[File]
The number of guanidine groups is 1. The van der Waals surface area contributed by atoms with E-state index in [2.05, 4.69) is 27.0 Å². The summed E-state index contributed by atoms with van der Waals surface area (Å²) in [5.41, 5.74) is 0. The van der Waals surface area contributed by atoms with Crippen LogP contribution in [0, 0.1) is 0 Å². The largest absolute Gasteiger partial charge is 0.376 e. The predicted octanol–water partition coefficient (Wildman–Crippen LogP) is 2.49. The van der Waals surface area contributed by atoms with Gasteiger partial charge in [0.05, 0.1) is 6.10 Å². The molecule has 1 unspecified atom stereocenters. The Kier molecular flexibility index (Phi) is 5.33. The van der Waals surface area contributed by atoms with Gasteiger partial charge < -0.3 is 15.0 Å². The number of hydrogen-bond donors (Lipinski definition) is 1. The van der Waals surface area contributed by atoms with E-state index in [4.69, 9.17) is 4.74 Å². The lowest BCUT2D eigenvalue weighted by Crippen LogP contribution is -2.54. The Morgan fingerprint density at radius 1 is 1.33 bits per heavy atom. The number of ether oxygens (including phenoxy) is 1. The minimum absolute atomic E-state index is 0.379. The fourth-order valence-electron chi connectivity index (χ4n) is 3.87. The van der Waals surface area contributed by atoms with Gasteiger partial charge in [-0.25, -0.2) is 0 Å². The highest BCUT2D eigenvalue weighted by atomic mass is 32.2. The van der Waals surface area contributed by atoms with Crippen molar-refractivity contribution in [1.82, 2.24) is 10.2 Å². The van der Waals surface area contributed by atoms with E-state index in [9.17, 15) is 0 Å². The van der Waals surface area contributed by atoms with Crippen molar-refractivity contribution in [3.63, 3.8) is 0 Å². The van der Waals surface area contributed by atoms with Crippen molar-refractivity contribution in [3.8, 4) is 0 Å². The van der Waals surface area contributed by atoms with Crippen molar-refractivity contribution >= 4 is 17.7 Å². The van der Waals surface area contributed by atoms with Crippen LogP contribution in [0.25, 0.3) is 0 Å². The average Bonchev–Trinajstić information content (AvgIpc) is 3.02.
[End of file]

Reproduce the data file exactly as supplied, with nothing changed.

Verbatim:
The number of guanidine groups is 1. The van der Waals surface area contributed by atoms with E-state index in [2.05, 4.69) is 27.0 Å². The summed E-state index contributed by atoms with van der Waals surface area (Å²) in [5.41, 5.74) is 0. The van der Waals surface area contributed by atoms with Crippen LogP contribution in [0, 0.1) is 0 Å². The largest absolute Gasteiger partial charge is 0.376 e. The predicted octanol–water partition coefficient (Wildman–Crippen LogP) is 2.49. The van der Waals surface area contributed by atoms with Gasteiger partial charge in [0.05, 0.1) is 6.10 Å². The molecule has 1 unspecified atom stereocenters. The Kier molecular flexibility index (Phi) is 5.33. The van der Waals surface area contributed by atoms with Gasteiger partial charge < -0.3 is 15.0 Å². The number of hydrogen-bond donors (Lipinski definition) is 1. The van der Waals surface area contributed by atoms with E-state index in [4.69, 9.17) is 4.74 Å². The lowest BCUT2D eigenvalue weighted by Crippen LogP contribution is -2.54. The Morgan fingerprint density at radius 1 is 1.33 bits per heavy atom. The number of ether oxygens (including phenoxy) is 1. The minimum absolute atomic E-state index is 0.379. The fourth-order valence-electron chi connectivity index (χ4n) is 3.87. The van der Waals surface area contributed by atoms with Gasteiger partial charge in [-0.25, -0.2) is 0 Å². The highest BCUT2D eigenvalue weighted by atomic mass is 32.2. The van der Waals surface area contributed by atoms with Crippen molar-refractivity contribution in [1.82, 2.24) is 10.2 Å². The van der Waals surface area contributed by atoms with E-state index in [9.17, 15) is 0 Å². The van der Waals surface area contributed by atoms with Crippen molar-refractivity contribution in [3.63, 3.8) is 0 Å². The van der Waals surface area contributed by atoms with Crippen molar-refractivity contribution in [3.8, 4) is 0 Å². The van der Waals surface area contributed by atoms with Crippen molar-refractivity contribution >= 4 is 17.7 Å². The van der Waals surface area contributed by atoms with Crippen LogP contribution in [0.25, 0.3) is 0 Å². The average Bonchev–Trinajstić information content (AvgIpc) is 3.02.